RELIEF is at hand for visitors to Seaton Delaval Hall.
New toilets at the tourist attraction are now ready for action after months of work, putting an end to long queues for those caught short, strained sewerage systems and even more strained expressions on the faces of visitors desperate to heed calls of nature.
The need for improved WCs was evident as soon as the National Trust took over the hall at the end of 2009 and soon became even more glaring as increases in opening hours and visitor numbers took their toll on the old system.
Property manager Judith Cashman said: “You would be surprised how much work goes into installing a toilet block on a heritage site.
“First, you have to find a suitable flat piece of ground on which to park the loos. Then the water and electricity supply has to be installed, which can be a long process on a site with significant underground archaeology to explore.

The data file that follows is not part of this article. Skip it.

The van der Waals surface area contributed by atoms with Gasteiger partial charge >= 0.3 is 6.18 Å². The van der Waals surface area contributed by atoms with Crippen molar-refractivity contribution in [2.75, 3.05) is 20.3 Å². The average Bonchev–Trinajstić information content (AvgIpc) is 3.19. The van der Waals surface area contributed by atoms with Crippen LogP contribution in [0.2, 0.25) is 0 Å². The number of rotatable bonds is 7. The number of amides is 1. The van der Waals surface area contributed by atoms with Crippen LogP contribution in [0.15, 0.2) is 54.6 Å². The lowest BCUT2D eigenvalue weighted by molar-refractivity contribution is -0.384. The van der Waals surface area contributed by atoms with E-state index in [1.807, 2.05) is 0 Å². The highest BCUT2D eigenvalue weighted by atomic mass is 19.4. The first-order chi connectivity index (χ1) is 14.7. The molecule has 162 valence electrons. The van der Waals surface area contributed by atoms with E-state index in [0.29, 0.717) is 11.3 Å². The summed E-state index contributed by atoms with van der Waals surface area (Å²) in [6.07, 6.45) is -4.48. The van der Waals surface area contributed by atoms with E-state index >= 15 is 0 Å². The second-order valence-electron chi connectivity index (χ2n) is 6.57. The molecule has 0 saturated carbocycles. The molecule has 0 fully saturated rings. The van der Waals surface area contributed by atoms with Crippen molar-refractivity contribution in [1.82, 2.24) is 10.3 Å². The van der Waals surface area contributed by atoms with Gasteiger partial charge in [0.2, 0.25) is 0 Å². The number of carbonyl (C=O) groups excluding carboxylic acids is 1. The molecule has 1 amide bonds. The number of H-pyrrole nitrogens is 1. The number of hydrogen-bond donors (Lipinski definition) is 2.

“Our biggest challenge, however, has been drainage.
“When Seaton Delaval Hall was built in 1729, there were no mains sewers to connect the house to, no flush toilets and no such thing as a septic tank.
“In fact, there is still no mains drainage, so we have had to put a tank in place.”
The new loos are located next door to an old netty used until 1950.